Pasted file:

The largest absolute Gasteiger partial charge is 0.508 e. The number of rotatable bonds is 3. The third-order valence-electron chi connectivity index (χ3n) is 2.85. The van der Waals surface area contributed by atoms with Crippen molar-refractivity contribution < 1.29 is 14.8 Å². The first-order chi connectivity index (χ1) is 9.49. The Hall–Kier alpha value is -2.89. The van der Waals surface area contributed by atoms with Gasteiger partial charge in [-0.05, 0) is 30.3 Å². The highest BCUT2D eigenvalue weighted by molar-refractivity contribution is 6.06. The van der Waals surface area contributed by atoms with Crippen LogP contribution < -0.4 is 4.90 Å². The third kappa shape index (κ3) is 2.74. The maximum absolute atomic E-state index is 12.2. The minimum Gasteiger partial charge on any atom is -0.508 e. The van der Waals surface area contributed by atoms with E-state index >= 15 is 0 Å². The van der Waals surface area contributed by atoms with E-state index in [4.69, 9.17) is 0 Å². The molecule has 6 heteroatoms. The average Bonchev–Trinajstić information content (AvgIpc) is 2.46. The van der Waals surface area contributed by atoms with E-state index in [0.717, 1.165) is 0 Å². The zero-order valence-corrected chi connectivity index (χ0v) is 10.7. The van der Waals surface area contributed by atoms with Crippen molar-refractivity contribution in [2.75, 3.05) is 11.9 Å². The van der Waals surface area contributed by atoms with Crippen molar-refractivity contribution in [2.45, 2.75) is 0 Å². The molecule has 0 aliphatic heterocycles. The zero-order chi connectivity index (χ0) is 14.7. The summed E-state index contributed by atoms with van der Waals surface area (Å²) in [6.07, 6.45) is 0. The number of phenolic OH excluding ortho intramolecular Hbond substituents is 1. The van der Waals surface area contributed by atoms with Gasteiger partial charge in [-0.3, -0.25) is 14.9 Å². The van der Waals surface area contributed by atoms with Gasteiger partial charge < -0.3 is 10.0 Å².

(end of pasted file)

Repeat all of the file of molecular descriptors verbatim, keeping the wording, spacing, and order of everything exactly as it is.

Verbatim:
The largest absolute Gasteiger partial charge is 0.508 e. The number of rotatable bonds is 3. The third-order valence-electron chi connectivity index (χ3n) is 2.85. The van der Waals surface area contributed by atoms with Crippen molar-refractivity contribution < 1.29 is 14.8 Å². The first-order chi connectivity index (χ1) is 9.49. The Hall–Kier alpha value is -2.89. The van der Waals surface area contributed by atoms with Gasteiger partial charge in [-0.05, 0) is 30.3 Å². The highest BCUT2D eigenvalue weighted by molar-refractivity contribution is 6.06. The van der Waals surface area contributed by atoms with Crippen LogP contribution < -0.4 is 4.90 Å². The third kappa shape index (κ3) is 2.74. The maximum absolute atomic E-state index is 12.2. The minimum Gasteiger partial charge on any atom is -0.508 e. The van der Waals surface area contributed by atoms with E-state index >= 15 is 0 Å². The van der Waals surface area contributed by atoms with E-state index in [4.69, 9.17) is 0 Å². The molecule has 6 heteroatoms. The average Bonchev–Trinajstić information content (AvgIpc) is 2.46. The van der Waals surface area contributed by atoms with E-state index in [0.717, 1.165) is 0 Å². The zero-order valence-corrected chi connectivity index (χ0v) is 10.7. The van der Waals surface area contributed by atoms with Crippen molar-refractivity contribution in [2.75, 3.05) is 11.9 Å². The van der Waals surface area contributed by atoms with Crippen molar-refractivity contribution in [2.45, 2.75) is 0 Å². The molecule has 0 aliphatic heterocycles. The zero-order chi connectivity index (χ0) is 14.7. The summed E-state index contributed by atoms with van der Waals surface area (Å²) in [6.07, 6.45) is 0. The number of phenolic OH excluding ortho intramolecular Hbond substituents is 1. The van der Waals surface area contributed by atoms with Gasteiger partial charge in [-0.3, -0.25) is 14.9 Å². The van der Waals surface area contributed by atoms with Gasteiger partial charge < -0.3 is 10.0 Å².